5 Min Read
* S&P cut to "junk" follows similar Moody's step
* Govt criticises downgrade, expects IMF talks to go ahead
* Pressure mounts on PM Orban to change econ policy
* Is risk Orban will not change course - analysts
* Forint, bonds weaker but market falls contained-dealers
By Krisztina Than
BUDAPEST, Dec 22 (Reuters) - Hungary's second credit downgrade to 'junk' in a month heightened risks of a full-blown market crisis, with investors anxious for clarity on whether it will push the country closer to or further away from an international aid deal.
Late on Wednesday Standard and Poor's cut Hungary's long-term rating by a notch to BB+, sending the forint currency lower and lifting bond yields.
The agency cited the centre-right government's unpredictable policies, adding to pressure on Prime Minister Viktor Orban to start official talks with the International Monetary Fund and EU about a funding backstop.
The government said the downgrade was unjustified and still expected the negotiations with lenders to go ahead in January.
Bond prices fell on Thursday, though the deputy head of the country's debt agency said he did not expect the news to spark panic selling.
"Yields are 30-35 basis points higher, but this jump came on small amount of selling...there is no dumping of assets," a fixed income trader added.
The Fidesz party led by Orban, who broke ties with the IMF in 2010 to regain "economic sovereignty, is expected to push through legislation this year which the EU has said it should withdraw, notably a central bank bill seen undermining the bank's independence.
"At the moment (Orban) is sitting in the car in head-on collision mode and is not willing to move," a diplomatic source told Reuters on Wednesday, before the S&P downgrade.
Orban is seeking a new "insurance" type financing deal, which could help Hungary retain access to market funding next year, but at the same time does not want lenders interfering with his unconventional policies to boost the economy.
"(The downgrade) could, alongside market weakness, push Hungary towards engaging more constructively with the IMF and EU. It may also serve to fast-track the negotiations," Barclays said in a note.
"But there is also a risk that Hungary's government will try to soldier on without outside financial support, instead turning to more unorthodox policy measures."
The government has stabilised its budget with a series of ad hoc taxes and nationalised pension assets since it swept to power with a two-thirds majority in April 2010. Several of its measures have shocked investors and earned the ire of the European Union.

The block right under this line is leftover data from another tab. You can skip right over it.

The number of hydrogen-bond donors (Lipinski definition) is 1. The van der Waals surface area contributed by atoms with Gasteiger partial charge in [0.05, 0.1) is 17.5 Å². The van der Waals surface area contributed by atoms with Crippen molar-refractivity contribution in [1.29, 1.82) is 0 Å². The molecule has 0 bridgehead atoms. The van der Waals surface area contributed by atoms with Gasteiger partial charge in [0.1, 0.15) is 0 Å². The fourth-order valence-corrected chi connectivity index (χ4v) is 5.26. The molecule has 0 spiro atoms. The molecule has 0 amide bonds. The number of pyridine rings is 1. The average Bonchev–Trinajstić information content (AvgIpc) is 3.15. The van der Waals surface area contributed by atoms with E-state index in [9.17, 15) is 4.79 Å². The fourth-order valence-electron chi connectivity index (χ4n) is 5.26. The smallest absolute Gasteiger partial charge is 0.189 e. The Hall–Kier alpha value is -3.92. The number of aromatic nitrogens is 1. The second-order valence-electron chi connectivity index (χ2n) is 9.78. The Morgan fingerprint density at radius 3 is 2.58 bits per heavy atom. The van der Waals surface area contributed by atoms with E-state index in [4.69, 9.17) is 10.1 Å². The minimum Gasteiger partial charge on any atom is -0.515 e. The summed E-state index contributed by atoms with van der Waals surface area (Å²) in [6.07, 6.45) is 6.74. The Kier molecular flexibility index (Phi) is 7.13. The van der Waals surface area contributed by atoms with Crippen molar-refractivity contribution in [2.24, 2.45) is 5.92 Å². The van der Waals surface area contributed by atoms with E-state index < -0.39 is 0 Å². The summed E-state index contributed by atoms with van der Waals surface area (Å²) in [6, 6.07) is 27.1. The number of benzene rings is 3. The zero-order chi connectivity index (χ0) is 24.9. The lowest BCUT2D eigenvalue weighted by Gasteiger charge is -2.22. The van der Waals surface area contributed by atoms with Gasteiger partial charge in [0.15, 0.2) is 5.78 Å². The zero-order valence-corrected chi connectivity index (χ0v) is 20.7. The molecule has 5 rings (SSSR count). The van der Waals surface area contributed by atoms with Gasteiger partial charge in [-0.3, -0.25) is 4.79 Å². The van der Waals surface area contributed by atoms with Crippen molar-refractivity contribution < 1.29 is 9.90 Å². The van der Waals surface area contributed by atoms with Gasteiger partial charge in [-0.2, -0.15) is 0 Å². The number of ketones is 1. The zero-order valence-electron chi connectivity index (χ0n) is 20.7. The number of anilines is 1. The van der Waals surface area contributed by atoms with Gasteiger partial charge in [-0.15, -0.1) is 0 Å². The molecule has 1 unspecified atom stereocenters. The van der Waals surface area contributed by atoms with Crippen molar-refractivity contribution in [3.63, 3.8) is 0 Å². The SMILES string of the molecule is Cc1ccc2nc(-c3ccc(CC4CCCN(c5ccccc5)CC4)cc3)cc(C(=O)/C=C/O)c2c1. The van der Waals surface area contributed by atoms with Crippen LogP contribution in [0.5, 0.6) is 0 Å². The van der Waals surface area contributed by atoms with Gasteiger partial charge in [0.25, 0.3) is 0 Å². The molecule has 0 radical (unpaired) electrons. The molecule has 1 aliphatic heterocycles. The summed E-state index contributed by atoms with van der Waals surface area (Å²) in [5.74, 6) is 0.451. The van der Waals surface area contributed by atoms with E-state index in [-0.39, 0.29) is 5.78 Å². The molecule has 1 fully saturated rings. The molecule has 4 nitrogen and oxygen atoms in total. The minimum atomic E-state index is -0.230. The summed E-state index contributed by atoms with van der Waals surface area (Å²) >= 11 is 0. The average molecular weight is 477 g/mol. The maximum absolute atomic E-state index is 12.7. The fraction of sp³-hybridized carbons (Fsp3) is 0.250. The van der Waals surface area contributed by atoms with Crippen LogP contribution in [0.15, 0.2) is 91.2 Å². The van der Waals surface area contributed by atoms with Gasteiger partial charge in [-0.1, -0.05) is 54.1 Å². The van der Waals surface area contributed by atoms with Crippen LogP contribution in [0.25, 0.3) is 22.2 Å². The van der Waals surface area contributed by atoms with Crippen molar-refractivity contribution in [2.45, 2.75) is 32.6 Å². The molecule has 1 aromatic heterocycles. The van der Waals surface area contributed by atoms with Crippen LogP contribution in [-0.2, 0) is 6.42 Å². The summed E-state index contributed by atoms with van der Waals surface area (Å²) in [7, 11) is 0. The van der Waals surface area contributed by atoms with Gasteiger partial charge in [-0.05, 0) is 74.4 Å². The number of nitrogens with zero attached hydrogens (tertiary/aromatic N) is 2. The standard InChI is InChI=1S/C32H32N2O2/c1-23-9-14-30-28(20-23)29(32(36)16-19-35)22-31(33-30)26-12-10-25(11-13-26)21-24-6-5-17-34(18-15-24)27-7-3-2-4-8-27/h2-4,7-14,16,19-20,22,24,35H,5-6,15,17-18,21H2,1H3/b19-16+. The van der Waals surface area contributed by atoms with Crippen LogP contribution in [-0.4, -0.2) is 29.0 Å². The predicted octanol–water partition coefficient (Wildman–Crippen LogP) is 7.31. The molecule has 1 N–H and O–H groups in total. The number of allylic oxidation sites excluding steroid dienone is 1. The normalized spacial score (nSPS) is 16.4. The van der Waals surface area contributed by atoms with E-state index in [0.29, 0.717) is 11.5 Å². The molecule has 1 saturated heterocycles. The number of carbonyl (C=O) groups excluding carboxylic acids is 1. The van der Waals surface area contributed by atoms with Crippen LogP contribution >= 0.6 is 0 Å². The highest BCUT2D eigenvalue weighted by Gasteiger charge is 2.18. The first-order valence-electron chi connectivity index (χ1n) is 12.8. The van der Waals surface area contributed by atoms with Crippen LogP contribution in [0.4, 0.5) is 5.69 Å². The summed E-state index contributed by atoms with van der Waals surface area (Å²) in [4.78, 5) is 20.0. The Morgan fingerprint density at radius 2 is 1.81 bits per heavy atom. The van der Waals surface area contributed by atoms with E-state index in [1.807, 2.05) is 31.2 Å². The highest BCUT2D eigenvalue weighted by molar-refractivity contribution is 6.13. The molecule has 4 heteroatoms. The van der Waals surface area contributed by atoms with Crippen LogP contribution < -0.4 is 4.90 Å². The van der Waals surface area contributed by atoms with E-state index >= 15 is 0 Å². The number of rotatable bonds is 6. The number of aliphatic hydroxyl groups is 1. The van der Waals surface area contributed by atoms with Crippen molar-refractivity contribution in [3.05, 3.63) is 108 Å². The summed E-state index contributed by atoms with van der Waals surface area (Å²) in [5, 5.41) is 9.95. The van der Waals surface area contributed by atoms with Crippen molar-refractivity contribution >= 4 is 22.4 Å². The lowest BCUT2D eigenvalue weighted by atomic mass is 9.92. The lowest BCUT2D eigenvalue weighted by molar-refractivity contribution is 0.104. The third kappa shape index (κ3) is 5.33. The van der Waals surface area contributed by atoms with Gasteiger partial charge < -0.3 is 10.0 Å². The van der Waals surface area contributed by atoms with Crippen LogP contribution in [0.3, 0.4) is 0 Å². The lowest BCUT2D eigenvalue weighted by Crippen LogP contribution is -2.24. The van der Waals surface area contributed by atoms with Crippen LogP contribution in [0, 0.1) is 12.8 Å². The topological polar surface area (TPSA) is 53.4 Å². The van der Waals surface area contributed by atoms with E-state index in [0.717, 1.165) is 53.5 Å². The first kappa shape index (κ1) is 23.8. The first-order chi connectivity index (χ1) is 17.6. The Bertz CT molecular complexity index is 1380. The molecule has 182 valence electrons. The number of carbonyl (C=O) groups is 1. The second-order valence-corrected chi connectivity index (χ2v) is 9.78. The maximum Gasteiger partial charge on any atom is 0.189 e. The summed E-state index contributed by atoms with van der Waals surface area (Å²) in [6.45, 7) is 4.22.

European Commission President Jose Manuel Barroso asked Orban in a weekend letter to withdraw the central bank bill.
Fidesz has since proposed several amendments to the bill, but has left some contentious parts about the expansion of the Monetary Council intact. Orban has said the government and the central bank must cooperate to provide funding for the economy.
S&P was the second rating agency within a month, after Moody's, to cut Hungary's debt to below investment grade.
Hungary targets one of the EU's lowest budget deficits next year at 2.5 percent of GDP, but it faces possible recession which poses a risk to the sustainability of its deficit cuts and could jeopardise the government's pledge to reduce debt which at 80 percent of GDP is the highest in central Europe.
Hungary needs to roll over close to 5 billion euros in external debt alone, on top of forint denominated papers, next year.
The country's debt agency said on Thursday its net financing needs for 2012 totalled 674 billion forints and that it would raise 4 billion euros in hard currency debt, either from the market or other sources.
The forint traded at 306.75 to the euro on Thursday morning at 0833 GMT following the downgrade which pushed the currency lower in overseas trade late on Wednesday.
A dealer said investors would likely hold off selling until the new year or until Fitch, the last agency to keep Hungary in investment category, decides to downgrade it as well.
"Investors for now go for the high yield, there is no panic, no selloff," the dealer said.
Hungary's 5-year bonds traded at 9.10 percent on Thursday while the yield on the 10-year benchmark bond was at around 9.12 percent.
"Hungary's economic fundamentals do not justify a junk rating, but the damaging policies of the Hungarian government have undermined investor confidence and this is the key reason why both Moody's and S&P have decided to cut Hungary's rating," Danske Bank said.
"Furthermore, it is clearly worrying that the Hungarian government apparently continues to ignore how negative the consequences of its actions are."